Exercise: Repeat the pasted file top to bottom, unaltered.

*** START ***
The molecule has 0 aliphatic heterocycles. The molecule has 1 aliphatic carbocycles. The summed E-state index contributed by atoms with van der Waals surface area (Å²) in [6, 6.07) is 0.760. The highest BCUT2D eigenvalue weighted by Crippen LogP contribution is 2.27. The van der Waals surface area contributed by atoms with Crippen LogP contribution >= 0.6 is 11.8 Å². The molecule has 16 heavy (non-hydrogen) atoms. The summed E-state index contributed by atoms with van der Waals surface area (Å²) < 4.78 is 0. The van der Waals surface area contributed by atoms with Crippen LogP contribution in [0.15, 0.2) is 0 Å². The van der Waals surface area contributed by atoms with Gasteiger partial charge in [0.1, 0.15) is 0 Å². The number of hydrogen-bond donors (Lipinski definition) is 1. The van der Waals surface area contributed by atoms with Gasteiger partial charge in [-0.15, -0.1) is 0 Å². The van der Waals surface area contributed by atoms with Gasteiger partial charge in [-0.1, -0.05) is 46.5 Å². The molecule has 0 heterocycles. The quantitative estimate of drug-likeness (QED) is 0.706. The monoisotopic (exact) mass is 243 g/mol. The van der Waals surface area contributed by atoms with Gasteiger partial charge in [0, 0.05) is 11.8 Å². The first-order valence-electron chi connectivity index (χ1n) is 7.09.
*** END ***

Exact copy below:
The molecule has 0 aliphatic heterocycles. The molecule has 1 aliphatic carbocycles. The summed E-state index contributed by atoms with van der Waals surface area (Å²) in [6, 6.07) is 0.760. The highest BCUT2D eigenvalue weighted by Crippen LogP contribution is 2.27. The van der Waals surface area contributed by atoms with Crippen LogP contribution >= 0.6 is 11.8 Å². The molecule has 16 heavy (non-hydrogen) atoms. The summed E-state index contributed by atoms with van der Waals surface area (Å²) < 4.78 is 0. The van der Waals surface area contributed by atoms with Crippen LogP contribution in [0.15, 0.2) is 0 Å². The van der Waals surface area contributed by atoms with Gasteiger partial charge in [0.1, 0.15) is 0 Å². The number of hydrogen-bond donors (Lipinski definition) is 1. The van der Waals surface area contributed by atoms with Gasteiger partial charge in [-0.15, -0.1) is 0 Å². The van der Waals surface area contributed by atoms with Gasteiger partial charge in [-0.1, -0.05) is 46.5 Å². The molecule has 0 heterocycles. The quantitative estimate of drug-likeness (QED) is 0.706. The monoisotopic (exact) mass is 243 g/mol. The van der Waals surface area contributed by atoms with Gasteiger partial charge in [0, 0.05) is 11.8 Å². The first-order valence-electron chi connectivity index (χ1n) is 7.09.